Has your doctor or pain specialist suggested radiofrequency ablation to help alleviate your lower back pain? Many pain specialists are recommending radiofrequency ablation for back pain due to its high success rate and measurable results. Here’s how it works, and why it could work for you.
What is radiofrequency ablation for back pain?
Before you schedule your appointment, it’s a good idea to understand the process and how it can really help you. First, what is radiofrequency ablation for back pain? To start, you may also hear it referred to as lumbar radiofrequency ablation, which simply refers to the fact that it targets the lumber (or lower back) area of your spine. Radiofrequency ablation is also known as radiofrequency neurotomy or RFA.
The procedure has a long history and has been used effectively since 1931. It is a non-surgical treatment that disrupts the nerve functions in the affected area to stop painful sensations. It’s a minimally-invasive procedure that’s done on an outpatient basis with only local anesthetic. It can reduce pain sensations for up to two years, for some patients.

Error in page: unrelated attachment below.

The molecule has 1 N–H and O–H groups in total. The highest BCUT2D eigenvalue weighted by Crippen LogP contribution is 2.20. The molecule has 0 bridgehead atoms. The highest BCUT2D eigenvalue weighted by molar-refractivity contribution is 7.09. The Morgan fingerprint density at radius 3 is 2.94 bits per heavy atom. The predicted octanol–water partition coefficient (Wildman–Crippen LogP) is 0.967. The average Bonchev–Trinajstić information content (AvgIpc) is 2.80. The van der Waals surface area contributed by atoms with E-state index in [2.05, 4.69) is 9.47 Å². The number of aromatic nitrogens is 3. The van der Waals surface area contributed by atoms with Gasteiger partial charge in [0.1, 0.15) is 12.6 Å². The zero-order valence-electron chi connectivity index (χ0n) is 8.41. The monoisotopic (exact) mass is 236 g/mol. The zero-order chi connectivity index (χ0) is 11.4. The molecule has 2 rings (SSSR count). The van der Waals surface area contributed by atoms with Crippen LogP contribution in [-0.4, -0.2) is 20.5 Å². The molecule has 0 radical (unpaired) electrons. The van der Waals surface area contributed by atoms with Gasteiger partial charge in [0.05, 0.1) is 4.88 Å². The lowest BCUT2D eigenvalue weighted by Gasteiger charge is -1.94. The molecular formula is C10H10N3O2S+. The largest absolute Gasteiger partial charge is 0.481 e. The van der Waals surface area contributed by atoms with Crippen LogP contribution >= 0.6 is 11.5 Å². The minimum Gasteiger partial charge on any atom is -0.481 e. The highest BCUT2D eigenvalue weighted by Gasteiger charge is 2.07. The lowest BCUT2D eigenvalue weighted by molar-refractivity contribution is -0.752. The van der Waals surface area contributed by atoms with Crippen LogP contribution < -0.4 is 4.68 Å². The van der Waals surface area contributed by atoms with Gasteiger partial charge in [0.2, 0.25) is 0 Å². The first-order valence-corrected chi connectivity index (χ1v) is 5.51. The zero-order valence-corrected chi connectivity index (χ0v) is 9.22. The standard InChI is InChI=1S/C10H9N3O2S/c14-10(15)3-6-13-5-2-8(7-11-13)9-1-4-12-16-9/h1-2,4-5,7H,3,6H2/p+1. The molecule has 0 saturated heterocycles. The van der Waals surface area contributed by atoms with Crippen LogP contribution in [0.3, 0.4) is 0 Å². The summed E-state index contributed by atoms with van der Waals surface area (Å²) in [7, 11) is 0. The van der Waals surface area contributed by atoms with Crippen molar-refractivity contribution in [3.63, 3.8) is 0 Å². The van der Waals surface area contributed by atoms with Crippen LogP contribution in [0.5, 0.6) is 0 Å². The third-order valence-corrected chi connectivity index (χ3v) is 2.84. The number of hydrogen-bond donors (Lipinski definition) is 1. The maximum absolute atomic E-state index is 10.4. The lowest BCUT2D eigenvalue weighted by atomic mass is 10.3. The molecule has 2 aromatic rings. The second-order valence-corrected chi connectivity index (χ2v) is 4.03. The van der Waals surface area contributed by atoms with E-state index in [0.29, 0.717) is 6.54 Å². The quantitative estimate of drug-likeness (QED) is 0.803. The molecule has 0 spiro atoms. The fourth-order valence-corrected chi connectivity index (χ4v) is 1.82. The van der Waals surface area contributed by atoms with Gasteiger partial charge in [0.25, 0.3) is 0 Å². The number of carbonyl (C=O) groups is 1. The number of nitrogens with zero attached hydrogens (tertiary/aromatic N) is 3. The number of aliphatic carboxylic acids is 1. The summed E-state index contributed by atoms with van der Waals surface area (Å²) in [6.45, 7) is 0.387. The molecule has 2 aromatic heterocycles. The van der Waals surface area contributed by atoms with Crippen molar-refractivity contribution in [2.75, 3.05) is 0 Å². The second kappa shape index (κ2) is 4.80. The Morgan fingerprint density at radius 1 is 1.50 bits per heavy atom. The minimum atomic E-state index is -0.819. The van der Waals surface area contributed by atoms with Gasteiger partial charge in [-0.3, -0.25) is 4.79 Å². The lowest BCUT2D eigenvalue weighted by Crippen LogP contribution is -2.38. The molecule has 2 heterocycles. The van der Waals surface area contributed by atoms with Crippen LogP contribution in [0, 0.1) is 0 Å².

The following video gives a brief overview of this chronic lower back pain procedure.
How does radiofrequency ablation for back pain work?
After you and your doctor have decided that radiofrequency ablation may be a good option for you, your doctor will find the nerves that are transmitting pain signals to your brain. They do this with a nerve block. Spine-Health explains:
“Before the radiofrequency ablation procedure, a lateral branch or medial branch nerve block will have already been performed to prove that the patient’s pain is being transmitted by those nerves. The medial branch or lateral branch block acts as a test run before the neurotomy procedure.”
This is an important first step. Studies have found that patients who have a successful nerve block before undergoing RFA have higher success rates and greater pain relief.